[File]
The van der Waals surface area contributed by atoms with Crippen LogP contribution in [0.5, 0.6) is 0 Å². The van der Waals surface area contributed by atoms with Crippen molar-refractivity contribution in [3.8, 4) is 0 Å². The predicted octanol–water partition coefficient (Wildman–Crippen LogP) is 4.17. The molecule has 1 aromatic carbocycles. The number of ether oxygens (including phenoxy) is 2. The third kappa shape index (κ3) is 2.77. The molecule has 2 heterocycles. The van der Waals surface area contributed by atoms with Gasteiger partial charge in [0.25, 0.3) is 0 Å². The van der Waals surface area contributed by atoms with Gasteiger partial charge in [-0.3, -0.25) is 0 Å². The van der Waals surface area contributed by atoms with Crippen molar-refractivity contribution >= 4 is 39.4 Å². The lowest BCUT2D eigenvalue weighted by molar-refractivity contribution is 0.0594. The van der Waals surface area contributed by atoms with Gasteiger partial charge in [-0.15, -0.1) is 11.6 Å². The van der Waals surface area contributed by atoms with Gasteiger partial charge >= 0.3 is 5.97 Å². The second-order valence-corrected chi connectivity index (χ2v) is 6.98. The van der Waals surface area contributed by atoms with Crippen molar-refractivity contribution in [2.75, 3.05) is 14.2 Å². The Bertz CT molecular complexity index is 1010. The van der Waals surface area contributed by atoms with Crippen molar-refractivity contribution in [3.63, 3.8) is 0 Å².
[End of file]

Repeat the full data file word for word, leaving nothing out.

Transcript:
The van der Waals surface area contributed by atoms with Crippen LogP contribution in [0.5, 0.6) is 0 Å². The van der Waals surface area contributed by atoms with Crippen molar-refractivity contribution in [3.8, 4) is 0 Å². The predicted octanol–water partition coefficient (Wildman–Crippen LogP) is 4.17. The molecule has 1 aromatic carbocycles. The number of ether oxygens (including phenoxy) is 2. The third kappa shape index (κ3) is 2.77. The molecule has 2 heterocycles. The van der Waals surface area contributed by atoms with Gasteiger partial charge in [0.25, 0.3) is 0 Å². The van der Waals surface area contributed by atoms with Gasteiger partial charge in [-0.3, -0.25) is 0 Å². The van der Waals surface area contributed by atoms with Crippen molar-refractivity contribution >= 4 is 39.4 Å². The lowest BCUT2D eigenvalue weighted by molar-refractivity contribution is 0.0594. The van der Waals surface area contributed by atoms with Gasteiger partial charge in [-0.15, -0.1) is 11.6 Å². The van der Waals surface area contributed by atoms with Gasteiger partial charge >= 0.3 is 5.97 Å². The second-order valence-corrected chi connectivity index (χ2v) is 6.98. The van der Waals surface area contributed by atoms with Crippen molar-refractivity contribution in [2.75, 3.05) is 14.2 Å². The Bertz CT molecular complexity index is 1010. The van der Waals surface area contributed by atoms with Crippen molar-refractivity contribution in [3.63, 3.8) is 0 Å².